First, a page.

It's a good job this forum is anonymous or you might be in trouble if Mr DQ meets with an 'accident' shortly after taking maximum commutation!
    • Triumph13
    • By Triumph13 9th Aug 18, 4:55 PM
    • 1,382 Posts
    • 1,833 Thanks
    Triumph13
    How should I decide if i should take lump sum and lower pension or higher pension? Commutation is 15 for each 1 sacrificed. I won't be paying higher rate of tax
    Originally posted by Samelsie
    Very simple. What would you do with the extra income? What would you do with the extra cash? Which has more value to you?
    What almost certainly doesn't make sense is taking the cash and trying to invest it to generate the same or better income.
    • DairyQueen
    • By DairyQueen 9th Aug 18, 5:32 PM
    • 579 Posts
    • 955 Thanks
    DairyQueen
    It's a good job this forum is anonymous or you might be in trouble if Mr DQ meets with an 'accident' shortly after taking maximum commutation!
    Originally posted by Triumph13
    Perhaps I should also stop introducing him as 'my current husband'.
    • Audaxer
    • By Audaxer 9th Aug 18, 7:43 PM
    • 1,493 Posts
    • 921 Thanks
    Audaxer
    What almost certainly doesn't make sense is taking the cash and trying to invest it to generate the same or better income.
    Originally posted by Triumph13
    I agree that would be my advice in most cases but it depends on the OP's and other half's circumstances. If the commutation factor was a bit higher than 15 it would possibly be worthwhile taking the lump sum and investing it. I understand most people with DB pensions take the tax free lump sum even in they maybe have no immediate plans for it, and probably without even considering the commutation factor.
    Last edited by Audaxer; 09-08-2018 at 7:59 PM.
    • Malchester
    • By Malchester 9th Aug 18, 8:30 PM
    • 137 Posts
    • 97 Thanks
    Malchester
    I agree with you Audaxer re the better the commutation rate the more realistic it is to take a maximum tax free lump sum. As I said in my earlier post a 12 to 1 rate means it is not worth taking anything other than the minimum lump sum. In my case, over 19 to 1 for the LGPS was very enticing to take max tax free lump sum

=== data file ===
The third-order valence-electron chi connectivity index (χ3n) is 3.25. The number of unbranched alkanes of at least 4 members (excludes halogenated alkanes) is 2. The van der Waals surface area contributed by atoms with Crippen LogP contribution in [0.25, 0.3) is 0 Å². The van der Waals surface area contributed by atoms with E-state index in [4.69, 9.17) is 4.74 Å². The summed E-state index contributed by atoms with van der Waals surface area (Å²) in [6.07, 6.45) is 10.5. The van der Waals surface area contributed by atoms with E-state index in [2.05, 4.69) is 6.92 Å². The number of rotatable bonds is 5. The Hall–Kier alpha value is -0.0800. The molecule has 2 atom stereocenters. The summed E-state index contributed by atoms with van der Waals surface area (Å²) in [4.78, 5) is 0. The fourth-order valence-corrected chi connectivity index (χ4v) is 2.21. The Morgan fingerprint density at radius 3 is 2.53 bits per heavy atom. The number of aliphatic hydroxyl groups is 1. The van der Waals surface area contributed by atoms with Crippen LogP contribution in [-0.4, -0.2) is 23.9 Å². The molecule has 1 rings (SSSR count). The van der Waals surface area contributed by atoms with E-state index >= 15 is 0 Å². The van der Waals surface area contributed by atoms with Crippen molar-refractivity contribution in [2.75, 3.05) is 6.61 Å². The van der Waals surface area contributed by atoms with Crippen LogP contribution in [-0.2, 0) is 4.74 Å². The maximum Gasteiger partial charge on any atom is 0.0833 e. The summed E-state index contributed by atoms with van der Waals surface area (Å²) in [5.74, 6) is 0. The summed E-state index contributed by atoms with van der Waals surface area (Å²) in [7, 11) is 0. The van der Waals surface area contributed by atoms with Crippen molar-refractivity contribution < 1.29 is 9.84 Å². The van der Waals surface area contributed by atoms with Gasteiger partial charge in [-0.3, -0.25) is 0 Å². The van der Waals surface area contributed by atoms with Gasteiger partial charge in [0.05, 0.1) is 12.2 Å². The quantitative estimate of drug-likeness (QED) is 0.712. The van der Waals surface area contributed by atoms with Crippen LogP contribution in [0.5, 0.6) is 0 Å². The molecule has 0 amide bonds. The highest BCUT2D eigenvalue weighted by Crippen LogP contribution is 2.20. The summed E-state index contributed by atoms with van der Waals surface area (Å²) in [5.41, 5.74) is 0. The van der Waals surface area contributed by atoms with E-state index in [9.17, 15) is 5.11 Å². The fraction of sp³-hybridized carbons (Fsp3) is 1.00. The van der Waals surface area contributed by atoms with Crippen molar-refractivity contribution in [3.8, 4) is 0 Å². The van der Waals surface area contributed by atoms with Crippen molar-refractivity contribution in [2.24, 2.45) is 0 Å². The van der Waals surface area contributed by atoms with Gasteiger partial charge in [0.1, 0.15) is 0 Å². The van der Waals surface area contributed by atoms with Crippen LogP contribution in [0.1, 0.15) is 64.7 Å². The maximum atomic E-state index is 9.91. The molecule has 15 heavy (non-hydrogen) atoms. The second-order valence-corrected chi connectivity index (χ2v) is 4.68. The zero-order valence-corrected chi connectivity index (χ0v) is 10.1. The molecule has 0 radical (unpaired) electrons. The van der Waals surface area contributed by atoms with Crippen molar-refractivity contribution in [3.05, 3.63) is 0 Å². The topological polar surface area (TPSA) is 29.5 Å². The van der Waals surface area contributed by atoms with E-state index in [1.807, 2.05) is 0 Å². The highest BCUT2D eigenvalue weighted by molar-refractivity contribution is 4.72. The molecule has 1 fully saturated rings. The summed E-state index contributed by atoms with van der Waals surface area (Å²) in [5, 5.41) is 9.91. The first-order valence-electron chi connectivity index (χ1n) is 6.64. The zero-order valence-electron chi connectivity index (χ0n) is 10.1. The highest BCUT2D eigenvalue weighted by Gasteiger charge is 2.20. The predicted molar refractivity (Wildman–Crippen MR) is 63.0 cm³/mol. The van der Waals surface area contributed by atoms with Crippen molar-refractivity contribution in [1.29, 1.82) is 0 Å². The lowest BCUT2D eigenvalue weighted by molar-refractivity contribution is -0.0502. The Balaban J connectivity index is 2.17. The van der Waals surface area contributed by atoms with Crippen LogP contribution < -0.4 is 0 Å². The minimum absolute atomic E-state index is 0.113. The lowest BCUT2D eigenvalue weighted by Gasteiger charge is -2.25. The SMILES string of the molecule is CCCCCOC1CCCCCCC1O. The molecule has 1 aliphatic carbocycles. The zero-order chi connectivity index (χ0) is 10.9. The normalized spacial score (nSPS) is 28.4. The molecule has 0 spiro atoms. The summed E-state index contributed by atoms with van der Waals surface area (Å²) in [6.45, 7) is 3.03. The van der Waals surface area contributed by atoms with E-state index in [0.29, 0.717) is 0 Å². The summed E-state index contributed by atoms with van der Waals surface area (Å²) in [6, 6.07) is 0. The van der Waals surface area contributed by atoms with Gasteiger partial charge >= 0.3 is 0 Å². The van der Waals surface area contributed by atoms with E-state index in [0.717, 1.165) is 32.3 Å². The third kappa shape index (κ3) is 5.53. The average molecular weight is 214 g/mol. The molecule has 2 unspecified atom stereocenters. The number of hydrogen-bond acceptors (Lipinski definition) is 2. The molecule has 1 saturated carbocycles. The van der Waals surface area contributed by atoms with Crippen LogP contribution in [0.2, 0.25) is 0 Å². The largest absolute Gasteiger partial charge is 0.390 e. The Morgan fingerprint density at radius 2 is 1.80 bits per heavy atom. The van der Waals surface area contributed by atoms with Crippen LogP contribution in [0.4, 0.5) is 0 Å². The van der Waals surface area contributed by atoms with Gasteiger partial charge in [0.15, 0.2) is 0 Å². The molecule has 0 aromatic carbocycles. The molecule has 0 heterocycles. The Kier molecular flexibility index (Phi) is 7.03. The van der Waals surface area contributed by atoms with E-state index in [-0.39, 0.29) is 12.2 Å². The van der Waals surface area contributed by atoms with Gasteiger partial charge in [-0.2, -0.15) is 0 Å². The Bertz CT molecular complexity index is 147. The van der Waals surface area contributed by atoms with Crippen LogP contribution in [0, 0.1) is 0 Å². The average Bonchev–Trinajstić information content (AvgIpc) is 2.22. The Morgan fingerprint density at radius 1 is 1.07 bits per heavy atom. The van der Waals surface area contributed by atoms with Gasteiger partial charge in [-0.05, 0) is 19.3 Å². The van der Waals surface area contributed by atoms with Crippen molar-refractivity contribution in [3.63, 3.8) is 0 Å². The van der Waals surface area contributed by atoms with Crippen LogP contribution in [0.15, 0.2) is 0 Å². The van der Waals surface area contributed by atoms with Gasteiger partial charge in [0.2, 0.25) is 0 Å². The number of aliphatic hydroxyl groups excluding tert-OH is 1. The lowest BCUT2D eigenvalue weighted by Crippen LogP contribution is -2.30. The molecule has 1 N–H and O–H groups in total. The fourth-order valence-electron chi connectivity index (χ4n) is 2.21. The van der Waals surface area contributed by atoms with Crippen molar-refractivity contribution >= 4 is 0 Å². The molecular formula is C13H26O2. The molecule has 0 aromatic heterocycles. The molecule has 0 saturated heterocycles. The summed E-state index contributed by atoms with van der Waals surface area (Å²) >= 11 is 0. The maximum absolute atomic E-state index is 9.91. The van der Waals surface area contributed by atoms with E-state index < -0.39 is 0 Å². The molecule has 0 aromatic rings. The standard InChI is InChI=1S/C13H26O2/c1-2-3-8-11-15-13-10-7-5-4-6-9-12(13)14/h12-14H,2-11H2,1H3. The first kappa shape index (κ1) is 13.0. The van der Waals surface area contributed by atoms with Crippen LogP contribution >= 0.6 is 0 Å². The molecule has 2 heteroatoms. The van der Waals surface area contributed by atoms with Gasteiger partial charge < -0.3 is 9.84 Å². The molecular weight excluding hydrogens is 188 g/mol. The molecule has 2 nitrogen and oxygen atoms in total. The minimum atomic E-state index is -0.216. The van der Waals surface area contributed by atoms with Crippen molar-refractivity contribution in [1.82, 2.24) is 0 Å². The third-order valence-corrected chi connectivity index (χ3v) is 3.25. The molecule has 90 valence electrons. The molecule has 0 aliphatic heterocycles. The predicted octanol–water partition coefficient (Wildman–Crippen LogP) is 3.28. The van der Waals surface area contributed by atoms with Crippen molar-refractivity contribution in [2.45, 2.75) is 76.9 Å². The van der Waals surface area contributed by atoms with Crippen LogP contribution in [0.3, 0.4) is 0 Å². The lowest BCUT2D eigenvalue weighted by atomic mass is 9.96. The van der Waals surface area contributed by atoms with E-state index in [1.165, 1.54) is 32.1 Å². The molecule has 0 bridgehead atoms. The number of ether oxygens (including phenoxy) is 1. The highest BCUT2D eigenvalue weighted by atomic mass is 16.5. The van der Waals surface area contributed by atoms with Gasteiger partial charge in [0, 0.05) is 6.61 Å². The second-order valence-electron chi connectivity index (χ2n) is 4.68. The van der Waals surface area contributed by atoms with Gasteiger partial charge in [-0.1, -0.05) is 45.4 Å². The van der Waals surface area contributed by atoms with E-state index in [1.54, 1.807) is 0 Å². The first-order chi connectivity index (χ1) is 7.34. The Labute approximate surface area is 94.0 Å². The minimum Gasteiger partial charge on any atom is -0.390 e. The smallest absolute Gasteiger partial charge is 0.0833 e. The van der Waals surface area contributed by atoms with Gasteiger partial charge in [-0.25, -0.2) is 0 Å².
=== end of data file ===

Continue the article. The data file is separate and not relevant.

• smjxm09
    • By smjxm09 10th Aug 18, 5:54 AM
    • 532 Posts
    • 147 Thanks
    smjxm09
    I can only comment on myself and many BT friends who have now retired. Most took the maximum lump sum as their view was that they had the money and BT did not, which might be a smart move if they were to die in the yearly years.

    I took the standard pension as the higher amount would increase more through compound annual rises. My FA confirmed that if he invested the extra cash he could not make up the difference in lost income from the lower pension so it all goes down to whether you want jam today to spend or jam tomorrow with with more monthly income that puts more pennies into your pocket each year as it started from a higher figure.

    I was always told that BT liked people to take the maximum lump sum as it reduced their future liabilities.
    Last edited by smjxm09; 10-08-2018 at 6:03 AM.
    • kidmugsy
    • By kidmugsy 10th Aug 18, 1:34 PM
    • 12,187 Posts
    • 8,632 Thanks
    kidmugsy
    I took max lump sum from my principal DB pension.

    (i) There were two "pushes", namely that I thought the management of the scheme was incompetent, and my health had been bad for a spell in middle age.

    (ii) There were debts that we'd always planned to clear using the TFLS.

    (iii) I took the insouciant attitude that of course I could invest the balance of the TFLS better than the scheme could. And so it proved.
    Free the dunston one next time too.